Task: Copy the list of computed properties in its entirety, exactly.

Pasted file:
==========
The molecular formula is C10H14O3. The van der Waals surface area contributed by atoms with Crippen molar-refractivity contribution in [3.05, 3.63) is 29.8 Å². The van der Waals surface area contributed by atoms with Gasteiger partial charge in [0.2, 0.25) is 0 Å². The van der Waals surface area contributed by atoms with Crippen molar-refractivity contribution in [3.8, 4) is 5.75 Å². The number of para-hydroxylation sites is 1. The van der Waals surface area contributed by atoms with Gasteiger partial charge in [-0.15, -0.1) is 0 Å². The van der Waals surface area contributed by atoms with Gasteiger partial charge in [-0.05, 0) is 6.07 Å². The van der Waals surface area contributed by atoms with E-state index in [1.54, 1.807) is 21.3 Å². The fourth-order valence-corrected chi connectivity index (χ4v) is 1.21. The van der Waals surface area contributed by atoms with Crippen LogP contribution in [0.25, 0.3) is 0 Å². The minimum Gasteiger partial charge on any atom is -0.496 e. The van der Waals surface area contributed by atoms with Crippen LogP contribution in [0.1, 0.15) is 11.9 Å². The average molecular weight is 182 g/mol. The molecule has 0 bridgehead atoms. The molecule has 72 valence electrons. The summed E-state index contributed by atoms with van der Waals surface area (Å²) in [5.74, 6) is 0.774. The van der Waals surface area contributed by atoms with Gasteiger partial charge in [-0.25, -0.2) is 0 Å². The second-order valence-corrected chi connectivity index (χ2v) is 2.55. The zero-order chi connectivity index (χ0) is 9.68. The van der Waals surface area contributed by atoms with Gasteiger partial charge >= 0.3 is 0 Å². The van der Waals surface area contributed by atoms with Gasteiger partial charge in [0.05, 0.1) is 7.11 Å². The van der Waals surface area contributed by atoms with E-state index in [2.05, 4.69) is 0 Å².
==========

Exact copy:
The molecular formula is C10H14O3. The van der Waals surface area contributed by atoms with Crippen molar-refractivity contribution in [3.05, 3.63) is 29.8 Å². The van der Waals surface area contributed by atoms with Gasteiger partial charge in [0.2, 0.25) is 0 Å². The van der Waals surface area contributed by atoms with Crippen molar-refractivity contribution in [3.8, 4) is 5.75 Å². The number of para-hydroxylation sites is 1. The van der Waals surface area contributed by atoms with Gasteiger partial charge in [-0.15, -0.1) is 0 Å². The van der Waals surface area contributed by atoms with Gasteiger partial charge in [-0.05, 0) is 6.07 Å². The van der Waals surface area contributed by atoms with E-state index in [1.54, 1.807) is 21.3 Å². The fourth-order valence-corrected chi connectivity index (χ4v) is 1.21. The van der Waals surface area contributed by atoms with Crippen LogP contribution in [0.25, 0.3) is 0 Å². The minimum Gasteiger partial charge on any atom is -0.496 e. The van der Waals surface area contributed by atoms with Crippen LogP contribution in [0.1, 0.15) is 11.9 Å². The average molecular weight is 182 g/mol. The molecule has 0 bridgehead atoms. The molecule has 72 valence electrons. The summed E-state index contributed by atoms with van der Waals surface area (Å²) in [5.74, 6) is 0.774. The van der Waals surface area contributed by atoms with Gasteiger partial charge in [-0.25, -0.2) is 0 Å². The second-order valence-corrected chi connectivity index (χ2v) is 2.55. The zero-order chi connectivity index (χ0) is 9.68. The van der Waals surface area contributed by atoms with Gasteiger partial charge >= 0.3 is 0 Å². The van der Waals surface area contributed by atoms with Gasteiger partial charge in [0.05, 0.1) is 7.11 Å². The van der Waals surface area contributed by atoms with E-state index in [2.05, 4.69) is 0 Å².